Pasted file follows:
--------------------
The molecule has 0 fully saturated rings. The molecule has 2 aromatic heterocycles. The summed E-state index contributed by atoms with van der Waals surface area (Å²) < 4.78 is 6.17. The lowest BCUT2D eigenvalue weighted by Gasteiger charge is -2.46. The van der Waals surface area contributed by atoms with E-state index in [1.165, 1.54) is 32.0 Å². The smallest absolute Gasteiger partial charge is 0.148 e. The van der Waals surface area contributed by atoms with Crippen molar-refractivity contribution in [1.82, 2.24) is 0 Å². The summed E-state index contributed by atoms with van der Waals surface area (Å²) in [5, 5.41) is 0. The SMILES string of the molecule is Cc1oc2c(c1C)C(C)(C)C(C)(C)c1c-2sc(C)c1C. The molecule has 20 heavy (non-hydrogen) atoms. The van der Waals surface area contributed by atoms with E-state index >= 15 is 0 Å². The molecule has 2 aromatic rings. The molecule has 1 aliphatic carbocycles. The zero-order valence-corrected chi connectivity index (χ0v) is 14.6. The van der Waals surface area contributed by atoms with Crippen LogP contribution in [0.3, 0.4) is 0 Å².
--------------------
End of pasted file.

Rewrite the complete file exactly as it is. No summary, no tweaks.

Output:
The molecule has 0 fully saturated rings. The molecule has 2 aromatic heterocycles. The summed E-state index contributed by atoms with van der Waals surface area (Å²) < 4.78 is 6.17. The lowest BCUT2D eigenvalue weighted by Gasteiger charge is -2.46. The van der Waals surface area contributed by atoms with E-state index in [1.165, 1.54) is 32.0 Å². The smallest absolute Gasteiger partial charge is 0.148 e. The van der Waals surface area contributed by atoms with Crippen molar-refractivity contribution in [1.82, 2.24) is 0 Å². The summed E-state index contributed by atoms with van der Waals surface area (Å²) in [5, 5.41) is 0. The SMILES string of the molecule is Cc1oc2c(c1C)C(C)(C)C(C)(C)c1c-2sc(C)c1C. The molecule has 20 heavy (non-hydrogen) atoms. The van der Waals surface area contributed by atoms with E-state index >= 15 is 0 Å². The molecule has 2 aromatic rings. The molecule has 1 aliphatic carbocycles. The zero-order valence-corrected chi connectivity index (χ0v) is 14.6. The van der Waals surface area contributed by atoms with Crippen LogP contribution in [0.3, 0.4) is 0 Å².